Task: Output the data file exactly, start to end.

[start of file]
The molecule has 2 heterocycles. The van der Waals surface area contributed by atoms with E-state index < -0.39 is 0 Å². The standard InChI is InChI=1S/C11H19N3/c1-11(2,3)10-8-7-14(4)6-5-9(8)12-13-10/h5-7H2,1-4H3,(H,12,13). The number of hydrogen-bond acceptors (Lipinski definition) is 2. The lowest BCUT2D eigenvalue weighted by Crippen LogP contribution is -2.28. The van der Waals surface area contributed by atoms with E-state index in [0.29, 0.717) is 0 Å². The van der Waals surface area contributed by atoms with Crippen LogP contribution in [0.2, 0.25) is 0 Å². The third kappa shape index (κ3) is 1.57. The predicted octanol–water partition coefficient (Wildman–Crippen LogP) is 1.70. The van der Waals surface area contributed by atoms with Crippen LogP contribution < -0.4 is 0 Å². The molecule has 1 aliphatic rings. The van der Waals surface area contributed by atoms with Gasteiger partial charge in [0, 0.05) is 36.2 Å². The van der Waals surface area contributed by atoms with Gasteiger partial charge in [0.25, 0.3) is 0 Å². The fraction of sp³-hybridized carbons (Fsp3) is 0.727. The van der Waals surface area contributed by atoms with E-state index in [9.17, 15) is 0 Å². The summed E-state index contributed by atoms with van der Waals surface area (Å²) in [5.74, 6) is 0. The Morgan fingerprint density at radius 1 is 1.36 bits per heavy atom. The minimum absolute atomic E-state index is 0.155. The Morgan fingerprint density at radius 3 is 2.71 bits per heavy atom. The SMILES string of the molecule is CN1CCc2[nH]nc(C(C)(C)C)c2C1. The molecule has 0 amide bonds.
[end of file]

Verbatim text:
The molecule has 2 heterocycles. The van der Waals surface area contributed by atoms with E-state index < -0.39 is 0 Å². The standard InChI is InChI=1S/C11H19N3/c1-11(2,3)10-8-7-14(4)6-5-9(8)12-13-10/h5-7H2,1-4H3,(H,12,13). The number of hydrogen-bond acceptors (Lipinski definition) is 2. The lowest BCUT2D eigenvalue weighted by Crippen LogP contribution is -2.28. The van der Waals surface area contributed by atoms with E-state index in [0.29, 0.717) is 0 Å². The van der Waals surface area contributed by atoms with Crippen LogP contribution in [0.2, 0.25) is 0 Å². The third kappa shape index (κ3) is 1.57. The predicted octanol–water partition coefficient (Wildman–Crippen LogP) is 1.70. The van der Waals surface area contributed by atoms with Crippen LogP contribution < -0.4 is 0 Å². The molecule has 1 aliphatic rings. The van der Waals surface area contributed by atoms with Gasteiger partial charge in [0, 0.05) is 36.2 Å². The van der Waals surface area contributed by atoms with Gasteiger partial charge in [0.25, 0.3) is 0 Å². The fraction of sp³-hybridized carbons (Fsp3) is 0.727. The van der Waals surface area contributed by atoms with E-state index in [9.17, 15) is 0 Å². The summed E-state index contributed by atoms with van der Waals surface area (Å²) in [5.74, 6) is 0. The Morgan fingerprint density at radius 1 is 1.36 bits per heavy atom. The minimum absolute atomic E-state index is 0.155. The Morgan fingerprint density at radius 3 is 2.71 bits per heavy atom. The SMILES string of the molecule is CN1CCc2[nH]nc(C(C)(C)C)c2C1. The molecule has 0 amide bonds.